Academic journal article Family Relations

Parent Training among Ethnic Minorities: Parenting Practices as Mediators of Change in Child Conduct Problems

Academic journal article Family Relations

Parent Training among Ethnic Minorities: Parenting Practices as Mediators of Change in Child Conduct Problems

Article excerpt

In this study, we examined parenting practices as mediators of changes in child conduct problems in ethnic minority families participating in Parent Management Training-Oregon Model (PMTO). The participants included 96 Somali and Pakistani immigrant mothers and their children living in Norway. The families were randomized to PMTO or a waiting-list control group. Self-report assessments were made at baseline and after the intervention using standardized measures. A path model suggested that improvements in the child conduct problems were fully mediated by a reduction in harsh maternal discipline and an increase in positive parenting. When the mediation pathways were tested separately, both the reduction in harsh discipline and the increased positive parenting functioned as mediators of the reduction in child conduct problems. These findings emphasize the importance of including components that address the parent's use of both harsh and positive parenting practices when implementing parenting training among ethnic minority families.

Key Words: child conduct problems, ethnic minority families, harsh discipline, mediation, parent training, positive parenting.

Reviews of parent training interventions recognize Parent Management Training - Oregon Model (PMTO) as a well-established approach to ameliorating child conduct problems (Brestan & Eyberg, 1998; Weisz & Kazdin, 2010). Randomized controlled trials (RCTs) have shown positive outcomes for PMTO in the United States (Forgatch & Patterson, 2010) and Norway (Ogden & Amlund-Hagen, 2008). When it comes to research on PMTO in ethnic minority groups in the United States, there is a gap in our knowledge of how the intervention works for ethnic minority populations, although considerable work is under way. There has recently been a systematic documentation of the process adaptations and content adaptations of the intervention in Latino populations (Domenech-Rodriguez, Baumann, & Schwarte, 201 1; Domenech-Rodriguez & Wieling, 2004).

Norway is currently the only nation that has implemented PMTO nationwide, but, unfortunately, ethnic minority families are underrepresented in the samples to which it has been applied (Kjebli & Ogden, 2009; Lillehaug, 2007). The lack of knowledge makes it hard to generalize the findings to ethnic minority populations both in the United States and in Norway. This poses a challenge because it is vital to offer effective help for all families. Therefore, it was very important to test the findings of PMTO in an effectiveness trial with a sample of ethnic minority families (Bj0rknes & Manger, 2011). This study was implemented in Oslo, Norway. The implementation was conducted in areas were there were large immigrant populations. Forty-four percent of the population had an ethnic minority origin, compared to 12.2% in Norway in general (Statistics Norway, 201 1a).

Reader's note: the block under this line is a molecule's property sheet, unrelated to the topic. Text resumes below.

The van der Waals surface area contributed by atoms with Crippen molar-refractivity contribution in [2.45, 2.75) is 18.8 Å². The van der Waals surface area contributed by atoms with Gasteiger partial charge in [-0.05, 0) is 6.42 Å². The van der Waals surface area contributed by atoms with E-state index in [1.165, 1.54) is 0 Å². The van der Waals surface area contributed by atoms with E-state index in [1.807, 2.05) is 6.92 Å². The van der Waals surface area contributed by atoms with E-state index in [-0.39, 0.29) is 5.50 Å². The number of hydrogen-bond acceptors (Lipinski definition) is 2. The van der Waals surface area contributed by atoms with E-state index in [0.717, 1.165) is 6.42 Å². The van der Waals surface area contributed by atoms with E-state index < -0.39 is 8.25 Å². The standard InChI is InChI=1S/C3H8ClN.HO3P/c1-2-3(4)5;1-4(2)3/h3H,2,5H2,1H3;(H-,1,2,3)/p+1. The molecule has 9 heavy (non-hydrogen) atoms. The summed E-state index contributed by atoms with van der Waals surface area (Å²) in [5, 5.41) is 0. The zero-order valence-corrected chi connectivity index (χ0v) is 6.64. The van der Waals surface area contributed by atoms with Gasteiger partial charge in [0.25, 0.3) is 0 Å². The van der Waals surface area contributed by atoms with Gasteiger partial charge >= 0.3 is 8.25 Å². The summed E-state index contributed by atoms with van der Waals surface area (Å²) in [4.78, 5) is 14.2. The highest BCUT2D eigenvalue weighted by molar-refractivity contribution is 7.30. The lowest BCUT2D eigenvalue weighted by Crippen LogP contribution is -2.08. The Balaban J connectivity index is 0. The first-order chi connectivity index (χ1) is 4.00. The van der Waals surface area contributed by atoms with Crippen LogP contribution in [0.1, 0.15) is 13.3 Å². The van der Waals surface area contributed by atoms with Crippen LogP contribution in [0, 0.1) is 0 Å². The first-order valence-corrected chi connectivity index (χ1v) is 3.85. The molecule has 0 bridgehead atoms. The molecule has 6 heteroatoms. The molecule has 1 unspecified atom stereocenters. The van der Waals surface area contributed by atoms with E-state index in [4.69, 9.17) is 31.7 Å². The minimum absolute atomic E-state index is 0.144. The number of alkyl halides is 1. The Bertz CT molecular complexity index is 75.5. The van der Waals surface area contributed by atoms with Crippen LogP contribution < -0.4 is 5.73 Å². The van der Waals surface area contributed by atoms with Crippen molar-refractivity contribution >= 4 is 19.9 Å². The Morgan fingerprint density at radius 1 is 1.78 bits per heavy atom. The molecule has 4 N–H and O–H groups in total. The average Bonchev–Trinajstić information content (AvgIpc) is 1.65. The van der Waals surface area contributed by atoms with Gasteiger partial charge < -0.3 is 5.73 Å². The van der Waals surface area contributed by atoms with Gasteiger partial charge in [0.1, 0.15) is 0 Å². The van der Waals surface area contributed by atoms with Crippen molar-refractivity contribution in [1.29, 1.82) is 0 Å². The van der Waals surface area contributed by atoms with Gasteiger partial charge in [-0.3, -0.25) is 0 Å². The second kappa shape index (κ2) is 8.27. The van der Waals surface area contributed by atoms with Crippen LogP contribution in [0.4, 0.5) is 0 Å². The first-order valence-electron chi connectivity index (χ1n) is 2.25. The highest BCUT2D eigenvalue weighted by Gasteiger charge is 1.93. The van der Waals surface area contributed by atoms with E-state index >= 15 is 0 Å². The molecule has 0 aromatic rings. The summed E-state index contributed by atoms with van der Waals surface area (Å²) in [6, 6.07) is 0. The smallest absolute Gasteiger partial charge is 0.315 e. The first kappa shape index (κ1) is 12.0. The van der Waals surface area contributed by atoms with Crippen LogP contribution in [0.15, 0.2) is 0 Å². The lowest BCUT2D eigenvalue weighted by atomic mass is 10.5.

A second aim of this study was to examine the underlying antecedents (i.e., mediators) of change that lead to the intervention effects. Therefore, our purpose was to investigate whether changes in parenting practices mediate the relationship between PMTO participation and changes in child conduct problems. Research into such mediators is essential to test the theory of the model and to examine the therapeutic components that produce the changes observed during the intervention (Weersing & Weisz, 2002; Weisz & Kazdin, 2010). Several studies of parent training interventions have shown that a reduction in harsh discipline and increased positive parenting mediate the positive effects of the interventions on child conduct problems (e.g., Beauchaine, Webster-Stratton, & Reid, 2005; Porgateli, Patterson, DeGarmo, & Beldavs, 2009; Gardner, Burton, & Klimes, 2006). Few studies, however, have investigated the meditating effects of parent training on the basis of data from ethnic minority samples (Ho, McCabe, Yeh, & Lau, 2010; Huey & Polo, 2008, 2010). …

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